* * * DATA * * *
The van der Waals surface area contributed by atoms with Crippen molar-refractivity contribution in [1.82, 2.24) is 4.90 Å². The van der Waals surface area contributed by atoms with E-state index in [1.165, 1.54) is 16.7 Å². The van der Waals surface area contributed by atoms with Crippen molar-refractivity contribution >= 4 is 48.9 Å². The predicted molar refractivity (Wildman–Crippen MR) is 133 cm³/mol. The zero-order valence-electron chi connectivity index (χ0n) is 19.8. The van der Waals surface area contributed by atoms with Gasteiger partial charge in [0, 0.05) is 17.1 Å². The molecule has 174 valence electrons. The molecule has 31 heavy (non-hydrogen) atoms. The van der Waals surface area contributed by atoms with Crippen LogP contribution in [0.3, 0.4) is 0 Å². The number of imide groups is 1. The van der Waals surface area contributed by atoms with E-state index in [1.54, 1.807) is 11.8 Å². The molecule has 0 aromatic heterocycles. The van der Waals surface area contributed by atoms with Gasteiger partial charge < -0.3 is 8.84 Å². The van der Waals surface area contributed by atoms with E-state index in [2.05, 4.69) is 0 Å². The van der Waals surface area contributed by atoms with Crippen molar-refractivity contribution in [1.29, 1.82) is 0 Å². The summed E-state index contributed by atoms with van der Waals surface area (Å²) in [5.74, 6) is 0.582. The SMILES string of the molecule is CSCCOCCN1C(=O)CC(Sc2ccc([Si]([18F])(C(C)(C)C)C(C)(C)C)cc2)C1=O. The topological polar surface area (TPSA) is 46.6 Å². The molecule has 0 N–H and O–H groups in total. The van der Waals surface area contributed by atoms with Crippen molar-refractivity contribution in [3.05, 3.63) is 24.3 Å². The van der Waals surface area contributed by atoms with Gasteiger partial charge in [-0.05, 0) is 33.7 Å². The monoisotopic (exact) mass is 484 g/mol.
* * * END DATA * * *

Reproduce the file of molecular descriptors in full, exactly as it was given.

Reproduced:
The van der Waals surface area contributed by atoms with Crippen molar-refractivity contribution in [1.82, 2.24) is 4.90 Å². The van der Waals surface area contributed by atoms with E-state index in [1.165, 1.54) is 16.7 Å². The van der Waals surface area contributed by atoms with Crippen molar-refractivity contribution >= 4 is 48.9 Å². The predicted molar refractivity (Wildman–Crippen MR) is 133 cm³/mol. The zero-order valence-electron chi connectivity index (χ0n) is 19.8. The van der Waals surface area contributed by atoms with Gasteiger partial charge in [0, 0.05) is 17.1 Å². The molecule has 174 valence electrons. The molecule has 31 heavy (non-hydrogen) atoms. The van der Waals surface area contributed by atoms with Crippen LogP contribution in [0.3, 0.4) is 0 Å². The number of imide groups is 1. The van der Waals surface area contributed by atoms with E-state index in [1.54, 1.807) is 11.8 Å². The molecule has 0 aromatic heterocycles. The van der Waals surface area contributed by atoms with Gasteiger partial charge < -0.3 is 8.84 Å². The van der Waals surface area contributed by atoms with E-state index in [2.05, 4.69) is 0 Å². The van der Waals surface area contributed by atoms with Crippen molar-refractivity contribution in [1.29, 1.82) is 0 Å². The summed E-state index contributed by atoms with van der Waals surface area (Å²) in [5.74, 6) is 0.582. The SMILES string of the molecule is CSCCOCCN1C(=O)CC(Sc2ccc([Si]([18F])(C(C)(C)C)C(C)(C)C)cc2)C1=O. The topological polar surface area (TPSA) is 46.6 Å². The molecule has 0 N–H and O–H groups in total. The van der Waals surface area contributed by atoms with Crippen molar-refractivity contribution in [3.05, 3.63) is 24.3 Å². The van der Waals surface area contributed by atoms with Gasteiger partial charge in [-0.05, 0) is 33.7 Å². The monoisotopic (exact) mass is 484 g/mol.